OVER 160 squatters at Ngozi Mine in Bulawayo had their only source of water turned off, which forced them to petition councillor Joyce Ndlovu to ensure provision of water as the community faces a health crisis.
BY SILAS NKALA
The squatters usually access water at the Bulawayo City Council (BCC) dumpsite offices whose taps were turned off, resulting in them failing to access the precious liquid.
The petition, which was signed by 160 squatters had two demands: That the BCC should open the water taps at their offices to allow people to access it, or install at least two communal taps at Ngozi Mine offices as a long-term measure.
The petition reads: “We understand that Bulawayo has a water shortage problem, but we note that as human beings within the city of Bulawayo, we also have human rights as stated in the Constitution of Zimbabwe, including the right to water.
“As a long-term measure, BCC must put at least two communal taps within the Ngozi Mine area. Our promise is that should the council do the above, as a community through our committee, we shall be responsible to ensure that we collect the water in an organised and orderly manner, to make sure that there is no vandalism of council infrastructure or property in the area where we collect water and there are no acts of violence during collection of water.”
The petitioners claimed that the BCC was refusing them access to water because they were illegal settlers. They questioned why council failed to recognise their existence, yet during elections they are lured to vote at the Ngozi Mine polling station.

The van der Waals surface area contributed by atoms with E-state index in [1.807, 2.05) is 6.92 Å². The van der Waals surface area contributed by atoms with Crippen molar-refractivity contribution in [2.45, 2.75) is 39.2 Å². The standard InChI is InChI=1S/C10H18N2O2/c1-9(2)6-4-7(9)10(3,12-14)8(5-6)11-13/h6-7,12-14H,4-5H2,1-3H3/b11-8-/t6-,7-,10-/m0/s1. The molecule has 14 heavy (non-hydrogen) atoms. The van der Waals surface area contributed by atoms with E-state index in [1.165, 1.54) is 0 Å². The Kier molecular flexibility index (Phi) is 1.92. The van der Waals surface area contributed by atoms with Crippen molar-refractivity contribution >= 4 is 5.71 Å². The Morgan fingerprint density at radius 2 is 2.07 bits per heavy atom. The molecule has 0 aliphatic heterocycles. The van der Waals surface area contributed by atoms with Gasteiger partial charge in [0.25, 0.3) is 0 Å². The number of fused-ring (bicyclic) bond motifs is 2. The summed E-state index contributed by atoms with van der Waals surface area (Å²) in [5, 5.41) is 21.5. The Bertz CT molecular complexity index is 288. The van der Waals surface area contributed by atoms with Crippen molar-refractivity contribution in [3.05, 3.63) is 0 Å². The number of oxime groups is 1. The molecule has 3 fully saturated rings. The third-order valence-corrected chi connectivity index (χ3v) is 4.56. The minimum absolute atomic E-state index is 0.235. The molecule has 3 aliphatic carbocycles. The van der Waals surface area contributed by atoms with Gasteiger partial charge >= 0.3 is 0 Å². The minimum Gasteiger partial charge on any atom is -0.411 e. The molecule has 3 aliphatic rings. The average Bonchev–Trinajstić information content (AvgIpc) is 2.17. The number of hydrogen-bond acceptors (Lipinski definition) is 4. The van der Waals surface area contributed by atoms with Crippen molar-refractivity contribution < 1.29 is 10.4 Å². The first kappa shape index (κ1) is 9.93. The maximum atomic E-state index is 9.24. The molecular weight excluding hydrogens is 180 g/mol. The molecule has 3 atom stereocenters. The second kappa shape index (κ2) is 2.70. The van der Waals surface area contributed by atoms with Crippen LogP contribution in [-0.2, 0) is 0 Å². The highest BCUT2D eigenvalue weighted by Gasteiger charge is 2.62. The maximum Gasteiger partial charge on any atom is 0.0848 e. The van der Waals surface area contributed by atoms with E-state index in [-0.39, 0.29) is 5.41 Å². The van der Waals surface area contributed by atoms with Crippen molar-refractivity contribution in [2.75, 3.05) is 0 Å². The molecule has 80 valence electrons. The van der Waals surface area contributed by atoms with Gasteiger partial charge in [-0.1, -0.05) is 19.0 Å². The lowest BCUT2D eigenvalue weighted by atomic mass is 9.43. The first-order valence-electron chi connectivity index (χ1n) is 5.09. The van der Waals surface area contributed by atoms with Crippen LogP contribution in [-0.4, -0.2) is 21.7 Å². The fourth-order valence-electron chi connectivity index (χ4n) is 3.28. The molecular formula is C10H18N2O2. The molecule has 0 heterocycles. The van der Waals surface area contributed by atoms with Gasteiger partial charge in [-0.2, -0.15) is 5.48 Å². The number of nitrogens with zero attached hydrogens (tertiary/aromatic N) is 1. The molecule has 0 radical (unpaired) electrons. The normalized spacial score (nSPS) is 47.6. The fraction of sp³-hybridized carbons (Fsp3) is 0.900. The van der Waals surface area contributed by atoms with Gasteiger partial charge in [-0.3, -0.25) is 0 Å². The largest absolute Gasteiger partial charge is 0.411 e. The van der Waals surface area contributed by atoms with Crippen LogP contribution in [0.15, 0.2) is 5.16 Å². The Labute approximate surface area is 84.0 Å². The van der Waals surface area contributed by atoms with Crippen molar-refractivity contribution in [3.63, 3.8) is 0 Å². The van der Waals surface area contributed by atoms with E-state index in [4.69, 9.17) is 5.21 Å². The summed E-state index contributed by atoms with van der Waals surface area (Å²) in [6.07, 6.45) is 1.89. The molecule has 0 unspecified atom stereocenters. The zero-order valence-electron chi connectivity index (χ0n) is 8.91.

Gideon Tshuma, the chairperson of the Ngozi Mine dwellers, said there were more than 250 families affected by the closure of the water taps. He said as a result people were forced to fetch water from a stream that is contaminated with sewage, thereby posing a serious health risk to the community.
“We do not even have water bowsers to deliver the precious liquid to us. We used to rely on the council’s two taps at the offices there, but after the transfer of the officer who was there a new officer was deployed who then turned off the taps, accusing us of insulting her,” Tshuma said.
Another squatter, Maxwell Khumalo, said the problem was that the council was collecting people from areas around the city and dump them at Ngozi Mine. He said it was surprising that when the squatters asked for assistance, council ignored them.
“We appeal for water supply. Even if they give each family a bucket, it would be better because we are in a desperate situation,” Khumalo said.
Asked to comment on the matter, Bulawayo deputy mayor Mlandu Ncube said he was not aware of the petition.